What should be reformed first: guns or e-cigarettes? | The Tylt
The Trump administration recently announced plans to remove flavored vaping products from the market. After news broke of six deaths, all potentially tied to vaping, talks of e-cigarette use as a "public health crisis" increased. Death is tragic no matter the cause, but as many point out, guns are responsible for many more preventable deaths than e-cigarettes to date. This leads many to wonder: Has the Trump administration missed the mark on addressing public health concerns?
What should be reformed first: guns or e-cigarettes?
According to CBS, the Centers for Disease Control and Prevention is currently looking into over 450 cases of vaping-related illnesses across the country. Six deaths have been tied to e-cigarette usage, although the specific links between e-cigs and the lung-related illnesses remains to be seen.
As NPR's Richard Harris and Carmel Wroth point out, public perception of e-cigarettes is in desperate need of attention, as many interpret the cigarette-alternative as "better" for you, which is not the case:
When vaping products came on the market, some people welcomed them as a potentially safer alternative to cigarettes. And while millions of adults have switched from cigarettes, vaping has also drawn in a new generation of nicotine addicts. Vaping jumped dramatically among high school students between 2017 and 2018, rising to nearly 21% of high schoolers.
The American Lung Association has issued clear advice: do not use e-cigs. While the CDC works to uncover the specific links between vaping and lung disease, regulation should be swift.
In response to the six reported deaths and concerns about e-cigarettes, President Donald Trump announced his administration would work to take flavored vaping products off the market (as many are concerned the flavored varieties target younger audiences, thus endangering their health). NPR's Harris and Wroth report on Trump's comments on the subject:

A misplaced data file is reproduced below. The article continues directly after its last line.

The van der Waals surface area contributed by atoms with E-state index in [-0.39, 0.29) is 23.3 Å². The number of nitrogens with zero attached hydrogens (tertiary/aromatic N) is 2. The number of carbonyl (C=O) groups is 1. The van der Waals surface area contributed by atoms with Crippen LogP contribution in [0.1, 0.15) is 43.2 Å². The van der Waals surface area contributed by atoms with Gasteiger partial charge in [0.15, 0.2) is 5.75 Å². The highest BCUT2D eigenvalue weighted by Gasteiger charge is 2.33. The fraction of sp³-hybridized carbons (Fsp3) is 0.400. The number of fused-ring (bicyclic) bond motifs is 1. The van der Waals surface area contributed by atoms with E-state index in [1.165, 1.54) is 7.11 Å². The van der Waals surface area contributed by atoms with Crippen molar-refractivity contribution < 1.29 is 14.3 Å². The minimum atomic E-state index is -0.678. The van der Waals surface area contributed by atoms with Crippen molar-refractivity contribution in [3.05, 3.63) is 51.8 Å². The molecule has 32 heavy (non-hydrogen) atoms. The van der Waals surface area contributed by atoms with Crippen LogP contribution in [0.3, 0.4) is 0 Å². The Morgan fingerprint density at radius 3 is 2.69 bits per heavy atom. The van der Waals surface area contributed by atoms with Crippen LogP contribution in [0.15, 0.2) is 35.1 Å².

"Vaping has become a very big business, as I understand it, but we can't allow people to get sick and allow our youth to be so affected," Trump said.
Pew Research reports that in 2017, 39,773 people died from gun-related injuries in the U.S.—the most since 1968—per the CDC. Again, preventable death is tragic no matter the cause, but the discrepancy in the numbers here leaves many beyond frustrated when it comes to inaction related to gun reform.
A ban on flavored e-cigs could keep the products out of the hands of teens who view them as innocent tools. As the New York Times' Sheila Kaplan writes:
The White House and the F.D.A. have faced mounting pressure from lawmakers, public health officials, parents and educators, who have grown alarmed by the popularity of vaping among teenagers but have felt powerless to keep e-cigarettes away from students and out of schools.
City and state governments have already begun to ban the flavored products, and their actions cannot come soon enough. According to Kaplan, five million minors reported having used e-cigarettes recently. For many public health groups, news of Trump's announcement is a huge sign of progress.
Matthew L. Myers, president of the Campaign for Tobacco-Free Kids, called the administration’s decision “historic.”
“President Trump’s announcement that the government will remove flavored e-cigarettes from the market is an extraordinary and necessary step,” he said. “This is a public health crisis and we cannot afford more delays in confronting it.”
Public health reform should be wide-reaching, and for some, the discrepancy in action from the Trump administration reflects a clear bias. If Walmart can realize the status quo is "unacceptable," so should the U.S. government.